The Dangers Of Superficial Knowledge
The Dangers Of Superficial Knowledge
Performance Urban Planning
January 7, 2009
Within Our Epistemological Depression — The American, A Magazine of Ideas Jerry Z Muller, Professor of History at the Catholic University of America and the author of The Mind and the Market: Capitalism in Modern European Thought outlines how those in the finance sector failed, because they simply lacked the required knowledge of the risks involved. Professor Muller states –
“A good deal of our current economic travails can be traced to the increasing valuation of purportedly objective criteria, so denoted because they can be expressed and manipulated in mathematical form by people who may be skilled in such manipulation, but who lack “concrete” knowledge or experience of the things being traded. As Niall Ferguson has put it ‘those who the gods want to destroy they first teach math’. The paradigm – and the precursor of our current crisis – was the rise and fall of Long Term Capital Management, founded by two of the fathers of quantitative options financing, Myron Scholes and Robert C Merton. Knowing a great deal about math, but not very much history, they developed trading models that radically underestimated the risk entailed in their financial speculation, leading to a dramatic collapse of the company in the summer of 1998. Attaching a number creates a belief that the information is more solid than is actually the case. This is what I mean by ‘pseudo-objectivity’. In each case, it is a response to what (to recoin a phrase) one might call alienation from the means of production, the attempt to substitute abstract and quantitative knowledge for concrete and qualitative knowledge.”
With greater complexity and diversity, essentially the larger financial institutions have become un-manageable, as those in governance and senior managerial roles, lack the required intimate specialist understanding of the risks involved.
Professor Muller continues –
“This message has not yet taken hold among policy makers. There is much talk about monetary policy and fiscal stimulus. But without financial institutions that people have faith in, a fiscal stimulus is unlikely to have much of a multiplier effect. It is widely assumed that people will have faith in financial institutions, if the Treasury injects capital in to them. But the problem is not just that the financial institutions are short on operating capital: it is that recent experience seems to show that they are incapable of prudently managing the capital they have. In short, economic actors believe that other economic actors don’t know what they are doing. Nor is the problem merely one of isolating ‘bad assets’ – it is of a system that creates bad assets because of misaligned incentives and the fog created by opacity and pseudo-objectivity.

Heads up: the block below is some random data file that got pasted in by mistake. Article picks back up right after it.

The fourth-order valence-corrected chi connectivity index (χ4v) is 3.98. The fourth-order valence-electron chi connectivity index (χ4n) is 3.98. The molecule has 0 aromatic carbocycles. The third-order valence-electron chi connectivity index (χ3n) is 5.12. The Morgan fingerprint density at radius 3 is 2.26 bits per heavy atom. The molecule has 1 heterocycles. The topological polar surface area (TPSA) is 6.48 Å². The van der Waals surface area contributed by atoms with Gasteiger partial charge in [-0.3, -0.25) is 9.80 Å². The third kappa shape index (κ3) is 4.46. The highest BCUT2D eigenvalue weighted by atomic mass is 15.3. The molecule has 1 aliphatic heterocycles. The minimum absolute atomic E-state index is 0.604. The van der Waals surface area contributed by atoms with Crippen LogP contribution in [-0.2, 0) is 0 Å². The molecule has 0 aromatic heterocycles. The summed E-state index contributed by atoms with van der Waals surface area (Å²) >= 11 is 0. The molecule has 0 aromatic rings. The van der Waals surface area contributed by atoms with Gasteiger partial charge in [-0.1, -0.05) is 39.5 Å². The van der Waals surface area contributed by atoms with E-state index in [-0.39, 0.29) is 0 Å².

Professor Muller then continues by saying that confidence cannot be created out of thin air – and that the current problems are likely to be exacerbated as diversified firms are forced to amalgamate with other diversified firms. Put simply – if they didn’t understand what they were already managing – how can they be expected to successfully manage something even larger and more complex?
There is of course the example of the Bernie Madoff Ponzi Scheme where the Securities and Exchange Commission failed to act, after being repeatedly informed by Harry Markopolis, a specialist in the field with a deep understanding of the issues. Essentially – the SEC failed because it lacked people with sufficient “concrete knowledge” of the financial instruments involved. Markopolis is of the view that the SEC is “over lawyered” with a serious lack of skilled people with the required knowledge of the finance industry.
The “Dangers of Superficial Knowledge” problem is not one confined to just the finance sector – but is widespread both within the public and private sectors.
The Australian Labour Prime Minister Kevin Rudd for example could be described as a “Specialist in Superficial Knowledge” with his rather amusing “theories on economics – countered effectively by the former Labour Government Treasurer of New South Wales, Michael Costa - Rudd on a dangerous, ill-informed crusade | The Australian.
It is generally widely understood that the current Global Financial Crisis was triggered by the “mortgage meltdown” in the State of California, where housing had “bubbled” out to around 9 times household earnings - with Texas, for example, through this era of “easy money”, staying at 2.5 times earnings (Refer January 08 Dallas Fed Report and recent Reuters recent report on Texas home building market). For a “daily dose” of the latest horror stories out of California (after all – “entertainment” is major industry there – they gave up on “reality” long ago) – check patrick net and Dr Housing Bubble.